Sources: LeBron open to FA talks with Warriors

Provided they free up salary and offer a max deal, the Warriors could position themselves to secure an offseason meeting with LeBron James if, as expected, he declines his $ 35.6M player option and becomes an unrestricted free agent, sources told ESPN. – NBA

Sources: Stitched-up Brady ready for Jaguars

Patriots quarterback Tom Brady suffered a cut on his right hand while making a handoff to Rex Burkhead in practice Wednesday. Although it required stitches, Brady will play Sunday against the Jaguars. – TOP

Facebook to Rank News Sources by Quality to Battle Misinformation

Facebook plans to start ranking news sources in its feed based on user evaluations of credibility, a major step in its effort to fight false and sensationalist information that will also push the company further into a role it has long sought to avoid—content referee. WSJD


Sources: Rockets push into Clips’ locker room

Houston’s James Harden, Chris Paul, Trevor Ariza and Gerald Green pushed into the LA Clippers’ locker room Monday night looking to confront Austin Rivers after the Rockets’ loss, league sources told ESPN’s Adrian Wojnarowski. – NBA

Sources: Patricia expected to be Lions coach

New England Patriots defensive coordinator Matt Patricia is likely to become the next head coach of the Detroit Lions, league sources told ESPN’s Adam Schefter. – NFL

Sources: Raiders giving 10-year deal to Gruden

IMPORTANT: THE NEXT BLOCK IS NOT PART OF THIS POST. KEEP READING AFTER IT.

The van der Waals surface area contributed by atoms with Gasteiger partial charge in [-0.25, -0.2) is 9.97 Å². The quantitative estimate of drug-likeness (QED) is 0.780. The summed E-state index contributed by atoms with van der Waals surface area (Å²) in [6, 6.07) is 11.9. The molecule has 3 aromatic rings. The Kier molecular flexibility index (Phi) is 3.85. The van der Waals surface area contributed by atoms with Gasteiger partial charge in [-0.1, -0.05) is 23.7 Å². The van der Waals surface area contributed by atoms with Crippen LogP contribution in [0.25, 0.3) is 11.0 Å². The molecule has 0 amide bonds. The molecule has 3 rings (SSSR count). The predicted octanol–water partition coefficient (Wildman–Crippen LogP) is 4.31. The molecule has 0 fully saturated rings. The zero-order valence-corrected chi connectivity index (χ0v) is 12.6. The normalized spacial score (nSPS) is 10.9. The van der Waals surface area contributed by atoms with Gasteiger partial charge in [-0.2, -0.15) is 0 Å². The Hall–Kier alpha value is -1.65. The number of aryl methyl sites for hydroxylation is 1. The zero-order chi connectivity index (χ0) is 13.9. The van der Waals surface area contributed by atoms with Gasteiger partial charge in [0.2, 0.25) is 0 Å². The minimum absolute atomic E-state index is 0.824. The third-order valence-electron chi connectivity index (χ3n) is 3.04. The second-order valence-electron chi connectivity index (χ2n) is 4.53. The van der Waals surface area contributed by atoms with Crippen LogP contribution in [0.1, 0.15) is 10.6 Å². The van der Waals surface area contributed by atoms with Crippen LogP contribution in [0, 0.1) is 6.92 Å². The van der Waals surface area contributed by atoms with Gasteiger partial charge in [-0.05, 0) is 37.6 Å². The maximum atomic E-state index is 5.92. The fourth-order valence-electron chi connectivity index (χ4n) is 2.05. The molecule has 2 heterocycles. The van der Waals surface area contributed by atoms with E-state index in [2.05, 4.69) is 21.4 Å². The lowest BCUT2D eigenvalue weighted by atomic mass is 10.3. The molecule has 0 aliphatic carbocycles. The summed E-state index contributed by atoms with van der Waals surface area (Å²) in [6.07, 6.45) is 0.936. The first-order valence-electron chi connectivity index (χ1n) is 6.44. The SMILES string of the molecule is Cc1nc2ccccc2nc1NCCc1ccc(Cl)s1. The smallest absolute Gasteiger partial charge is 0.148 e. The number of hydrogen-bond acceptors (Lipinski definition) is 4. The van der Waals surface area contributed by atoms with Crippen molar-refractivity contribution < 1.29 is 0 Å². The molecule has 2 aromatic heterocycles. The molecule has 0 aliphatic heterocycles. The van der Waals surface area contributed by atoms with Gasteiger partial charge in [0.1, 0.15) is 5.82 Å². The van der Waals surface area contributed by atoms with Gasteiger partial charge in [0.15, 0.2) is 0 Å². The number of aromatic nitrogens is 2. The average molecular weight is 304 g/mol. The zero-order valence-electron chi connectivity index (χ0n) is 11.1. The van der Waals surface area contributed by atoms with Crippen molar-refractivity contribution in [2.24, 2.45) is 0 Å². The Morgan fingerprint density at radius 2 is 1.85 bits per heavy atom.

The Raiders will sign Jon Gruden, who coached Oakland from 1998 to 2001, to a 10-year deal that will likely approach $ 100 million, sources told ESPN’s Adam Schefter. – TOP

Sources: Bears fire Fox after last-place finish

John Fox is out as the Bears’ coach after Chicago finished last in the NFC North for the third consecutive season. – TOP

Sources: Bengals’ Lewis planning exit after ’17

Marvin Lewis, the longest tenured head coach in Bengals history, is planning to leave the team after the season to explore other opportunities, league sources told ESPN. – NFL

Sources: Lakers asked LaVar to tone it down

LaVar Ball confirmed that he met with the Lakers’ front office recently to discuss his criticisms of head coach Luke Walton, saying of the meeting, “It’s about coming together and to get a solution to this problem.” – TOP

Sources: Amid protests, Vols won’t hire Schiano

After public outcry and campus protests — including government officials protesting on Twitter — Tennessee will no longer hire Greg Schiano as the Volunteers’ next football coach, sources tell ESPN’s Chris Low. – TOP

Sources: Alan Williams to remain with Suns (Yahoo Sports)

Alan Williams

The restricted free-agent center has agreed to a three-year, $ 17 million contract to re-sign with Phoenix.